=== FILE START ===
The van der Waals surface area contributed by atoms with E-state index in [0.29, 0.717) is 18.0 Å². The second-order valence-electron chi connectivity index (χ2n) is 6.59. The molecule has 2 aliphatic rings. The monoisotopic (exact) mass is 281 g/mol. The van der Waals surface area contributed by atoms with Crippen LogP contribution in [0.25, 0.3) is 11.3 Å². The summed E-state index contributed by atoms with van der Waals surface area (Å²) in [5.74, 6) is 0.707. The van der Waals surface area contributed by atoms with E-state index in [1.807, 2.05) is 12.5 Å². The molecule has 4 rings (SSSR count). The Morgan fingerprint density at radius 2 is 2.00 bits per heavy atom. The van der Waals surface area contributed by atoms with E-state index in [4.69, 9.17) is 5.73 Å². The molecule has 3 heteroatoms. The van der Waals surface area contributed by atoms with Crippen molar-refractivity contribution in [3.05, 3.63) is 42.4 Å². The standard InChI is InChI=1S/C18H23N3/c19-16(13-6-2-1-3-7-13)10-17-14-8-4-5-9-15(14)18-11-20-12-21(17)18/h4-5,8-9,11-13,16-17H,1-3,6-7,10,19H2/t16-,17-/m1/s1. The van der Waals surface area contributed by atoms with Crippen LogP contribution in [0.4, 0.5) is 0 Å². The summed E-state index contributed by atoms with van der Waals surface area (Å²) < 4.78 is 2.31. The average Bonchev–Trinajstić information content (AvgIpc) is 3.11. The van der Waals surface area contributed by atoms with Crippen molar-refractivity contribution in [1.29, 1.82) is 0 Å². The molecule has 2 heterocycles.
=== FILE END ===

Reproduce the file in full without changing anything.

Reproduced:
The van der Waals surface area contributed by atoms with E-state index in [0.29, 0.717) is 18.0 Å². The second-order valence-electron chi connectivity index (χ2n) is 6.59. The molecule has 2 aliphatic rings. The monoisotopic (exact) mass is 281 g/mol. The van der Waals surface area contributed by atoms with Crippen LogP contribution in [0.25, 0.3) is 11.3 Å². The summed E-state index contributed by atoms with van der Waals surface area (Å²) in [5.74, 6) is 0.707. The van der Waals surface area contributed by atoms with E-state index in [1.807, 2.05) is 12.5 Å². The molecule has 4 rings (SSSR count). The Morgan fingerprint density at radius 2 is 2.00 bits per heavy atom. The van der Waals surface area contributed by atoms with E-state index in [4.69, 9.17) is 5.73 Å². The molecule has 3 heteroatoms. The van der Waals surface area contributed by atoms with Crippen molar-refractivity contribution in [3.05, 3.63) is 42.4 Å². The standard InChI is InChI=1S/C18H23N3/c19-16(13-6-2-1-3-7-13)10-17-14-8-4-5-9-15(14)18-11-20-12-21(17)18/h4-5,8-9,11-13,16-17H,1-3,6-7,10,19H2/t16-,17-/m1/s1. The van der Waals surface area contributed by atoms with Crippen LogP contribution in [0.4, 0.5) is 0 Å². The summed E-state index contributed by atoms with van der Waals surface area (Å²) < 4.78 is 2.31. The average Bonchev–Trinajstić information content (AvgIpc) is 3.11. The van der Waals surface area contributed by atoms with Crippen molar-refractivity contribution in [1.29, 1.82) is 0 Å². The molecule has 2 heterocycles.